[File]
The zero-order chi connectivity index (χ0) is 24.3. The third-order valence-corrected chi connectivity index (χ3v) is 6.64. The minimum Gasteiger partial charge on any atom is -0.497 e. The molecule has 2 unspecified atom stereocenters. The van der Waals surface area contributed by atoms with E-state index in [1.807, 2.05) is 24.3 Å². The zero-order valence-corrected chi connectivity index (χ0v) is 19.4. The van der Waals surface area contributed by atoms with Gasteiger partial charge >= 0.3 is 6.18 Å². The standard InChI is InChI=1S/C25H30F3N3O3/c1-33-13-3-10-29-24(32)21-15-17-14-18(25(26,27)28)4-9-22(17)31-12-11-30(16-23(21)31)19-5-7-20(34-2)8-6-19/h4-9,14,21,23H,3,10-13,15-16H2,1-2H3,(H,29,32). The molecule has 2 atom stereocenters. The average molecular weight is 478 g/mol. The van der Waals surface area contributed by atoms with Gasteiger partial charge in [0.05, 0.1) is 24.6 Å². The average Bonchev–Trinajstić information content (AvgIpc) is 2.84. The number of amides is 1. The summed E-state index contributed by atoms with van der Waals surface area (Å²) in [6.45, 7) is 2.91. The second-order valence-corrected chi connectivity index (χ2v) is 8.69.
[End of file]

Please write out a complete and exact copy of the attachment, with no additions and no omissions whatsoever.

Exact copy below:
The zero-order chi connectivity index (χ0) is 24.3. The third-order valence-corrected chi connectivity index (χ3v) is 6.64. The minimum Gasteiger partial charge on any atom is -0.497 e. The molecule has 2 unspecified atom stereocenters. The van der Waals surface area contributed by atoms with E-state index in [1.807, 2.05) is 24.3 Å². The zero-order valence-corrected chi connectivity index (χ0v) is 19.4. The van der Waals surface area contributed by atoms with Gasteiger partial charge >= 0.3 is 6.18 Å². The standard InChI is InChI=1S/C25H30F3N3O3/c1-33-13-3-10-29-24(32)21-15-17-14-18(25(26,27)28)4-9-22(17)31-12-11-30(16-23(21)31)19-5-7-20(34-2)8-6-19/h4-9,14,21,23H,3,10-13,15-16H2,1-2H3,(H,29,32). The molecule has 2 atom stereocenters. The average molecular weight is 478 g/mol. The van der Waals surface area contributed by atoms with Gasteiger partial charge in [0.05, 0.1) is 24.6 Å². The average Bonchev–Trinajstić information content (AvgIpc) is 2.84. The number of amides is 1. The summed E-state index contributed by atoms with van der Waals surface area (Å²) in [6.45, 7) is 2.91. The second-order valence-corrected chi connectivity index (χ2v) is 8.69.